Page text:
In FIR No. 25/2016 of October 5, 2016, under Article 21 of PECA 2016, the accused Farhan Kamrani was found guilty and sentenced to three years’ imprisonment and a fine of 0.1 million. of rupees, under section 419 PPC three years. of imprisonment with a fine of Rs 50,000, and under Article 500 PPC of two years of imprisonment with a fine of Rs 50,000 by the court of Khalid Hussain Shahani, courtroom judge, Karachi East, on June 15, 2021.

Abbasi said they still face challenges. These include inadequate personnel, rapidly changing technology, upgrading of forensic laboratories, lack of effective international cooperation agreements, need for constant training and capacity building, shortage of vehicles. operational, vast territorial jurisdiction, workload, prosecution issues, data from providers social media services and ISP-MLA and data acquisition from banks, Telcos, Nadra etc.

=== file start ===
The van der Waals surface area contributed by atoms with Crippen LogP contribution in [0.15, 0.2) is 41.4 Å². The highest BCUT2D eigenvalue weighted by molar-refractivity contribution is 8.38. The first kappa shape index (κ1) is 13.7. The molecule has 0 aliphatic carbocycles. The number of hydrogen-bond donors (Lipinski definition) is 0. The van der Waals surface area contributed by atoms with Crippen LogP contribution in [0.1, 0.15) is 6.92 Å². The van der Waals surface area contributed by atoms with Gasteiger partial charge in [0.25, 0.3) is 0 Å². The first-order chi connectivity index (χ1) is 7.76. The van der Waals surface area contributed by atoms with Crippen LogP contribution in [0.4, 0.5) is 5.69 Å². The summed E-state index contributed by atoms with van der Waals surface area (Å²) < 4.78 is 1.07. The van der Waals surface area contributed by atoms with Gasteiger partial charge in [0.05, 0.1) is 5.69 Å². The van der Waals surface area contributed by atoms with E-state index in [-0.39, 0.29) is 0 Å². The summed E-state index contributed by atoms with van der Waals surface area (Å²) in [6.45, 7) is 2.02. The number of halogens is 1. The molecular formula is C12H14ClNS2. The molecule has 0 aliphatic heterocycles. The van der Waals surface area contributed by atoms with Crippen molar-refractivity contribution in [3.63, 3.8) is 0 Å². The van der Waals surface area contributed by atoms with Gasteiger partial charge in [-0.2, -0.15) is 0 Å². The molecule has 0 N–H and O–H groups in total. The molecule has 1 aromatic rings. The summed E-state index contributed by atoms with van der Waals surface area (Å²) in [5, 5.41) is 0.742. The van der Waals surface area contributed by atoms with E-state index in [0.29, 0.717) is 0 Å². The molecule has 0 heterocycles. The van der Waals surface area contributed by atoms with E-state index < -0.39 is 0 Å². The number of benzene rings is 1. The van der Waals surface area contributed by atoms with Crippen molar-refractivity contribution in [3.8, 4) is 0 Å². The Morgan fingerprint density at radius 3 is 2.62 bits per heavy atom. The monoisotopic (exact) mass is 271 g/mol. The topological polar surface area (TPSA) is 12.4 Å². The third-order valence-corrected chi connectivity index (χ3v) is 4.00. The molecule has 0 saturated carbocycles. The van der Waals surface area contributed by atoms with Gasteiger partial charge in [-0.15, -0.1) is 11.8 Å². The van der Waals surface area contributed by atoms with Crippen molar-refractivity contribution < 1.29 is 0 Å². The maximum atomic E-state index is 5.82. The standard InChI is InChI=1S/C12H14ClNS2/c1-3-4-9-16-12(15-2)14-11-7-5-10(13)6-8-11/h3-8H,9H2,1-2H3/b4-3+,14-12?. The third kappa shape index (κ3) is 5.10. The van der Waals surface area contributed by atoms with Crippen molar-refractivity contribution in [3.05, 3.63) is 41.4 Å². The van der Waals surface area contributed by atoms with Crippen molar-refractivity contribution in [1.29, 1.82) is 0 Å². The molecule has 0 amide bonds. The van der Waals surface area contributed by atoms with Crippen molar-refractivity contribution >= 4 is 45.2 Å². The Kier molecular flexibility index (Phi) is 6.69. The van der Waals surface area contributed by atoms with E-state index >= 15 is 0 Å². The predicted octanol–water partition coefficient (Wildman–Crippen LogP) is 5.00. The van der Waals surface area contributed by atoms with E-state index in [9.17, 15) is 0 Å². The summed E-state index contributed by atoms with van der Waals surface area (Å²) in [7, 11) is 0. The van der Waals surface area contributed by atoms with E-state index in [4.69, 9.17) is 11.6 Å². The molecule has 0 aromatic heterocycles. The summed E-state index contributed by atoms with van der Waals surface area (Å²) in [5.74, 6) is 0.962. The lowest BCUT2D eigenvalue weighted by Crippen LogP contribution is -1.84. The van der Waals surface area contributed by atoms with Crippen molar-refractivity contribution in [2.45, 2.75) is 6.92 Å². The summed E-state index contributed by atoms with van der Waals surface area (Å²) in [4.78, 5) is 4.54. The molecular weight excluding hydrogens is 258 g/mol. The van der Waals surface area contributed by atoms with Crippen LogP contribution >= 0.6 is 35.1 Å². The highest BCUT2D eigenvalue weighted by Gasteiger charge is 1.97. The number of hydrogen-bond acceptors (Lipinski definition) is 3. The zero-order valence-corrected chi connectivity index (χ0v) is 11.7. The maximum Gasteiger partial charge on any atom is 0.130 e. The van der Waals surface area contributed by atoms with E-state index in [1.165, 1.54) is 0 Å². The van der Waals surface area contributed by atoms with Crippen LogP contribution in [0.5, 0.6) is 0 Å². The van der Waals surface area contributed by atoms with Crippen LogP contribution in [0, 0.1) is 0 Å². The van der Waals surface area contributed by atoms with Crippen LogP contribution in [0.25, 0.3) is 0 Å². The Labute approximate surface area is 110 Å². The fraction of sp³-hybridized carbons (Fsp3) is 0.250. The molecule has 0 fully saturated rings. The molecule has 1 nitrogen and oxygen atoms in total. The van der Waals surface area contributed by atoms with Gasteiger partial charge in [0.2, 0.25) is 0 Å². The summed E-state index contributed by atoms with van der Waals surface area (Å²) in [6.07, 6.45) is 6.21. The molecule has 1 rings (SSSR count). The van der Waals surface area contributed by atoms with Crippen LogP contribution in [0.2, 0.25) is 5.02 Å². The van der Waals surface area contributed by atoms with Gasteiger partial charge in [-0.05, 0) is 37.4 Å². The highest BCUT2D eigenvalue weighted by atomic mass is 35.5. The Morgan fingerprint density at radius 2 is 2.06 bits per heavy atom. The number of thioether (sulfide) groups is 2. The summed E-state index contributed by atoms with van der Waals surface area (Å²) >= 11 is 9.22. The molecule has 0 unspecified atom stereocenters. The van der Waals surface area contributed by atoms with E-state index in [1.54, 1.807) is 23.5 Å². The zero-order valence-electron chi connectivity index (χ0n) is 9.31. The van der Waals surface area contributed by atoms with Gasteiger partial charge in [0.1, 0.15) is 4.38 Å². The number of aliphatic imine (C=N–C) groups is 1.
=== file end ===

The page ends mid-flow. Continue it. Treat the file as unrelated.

DG Abbasi said that in view of the ever-changing dynamics of cybercrime around the world and emerging challenges internally, the FIA ​​Cyber ​​Crime Wing is undertaking a series of reforms in its structures and functions. Reforms include restructuring of headquarters, zones and circles, digitization of internal CMS (Complaints Management System) processes, community awareness, international cooperation, effective prosecutions, training and capacity building. , the introduction of key performance indicators, research and development, capacity building and a new communication environment characterized by social media.

Source link

Leave A Reply

Your email address will not be published.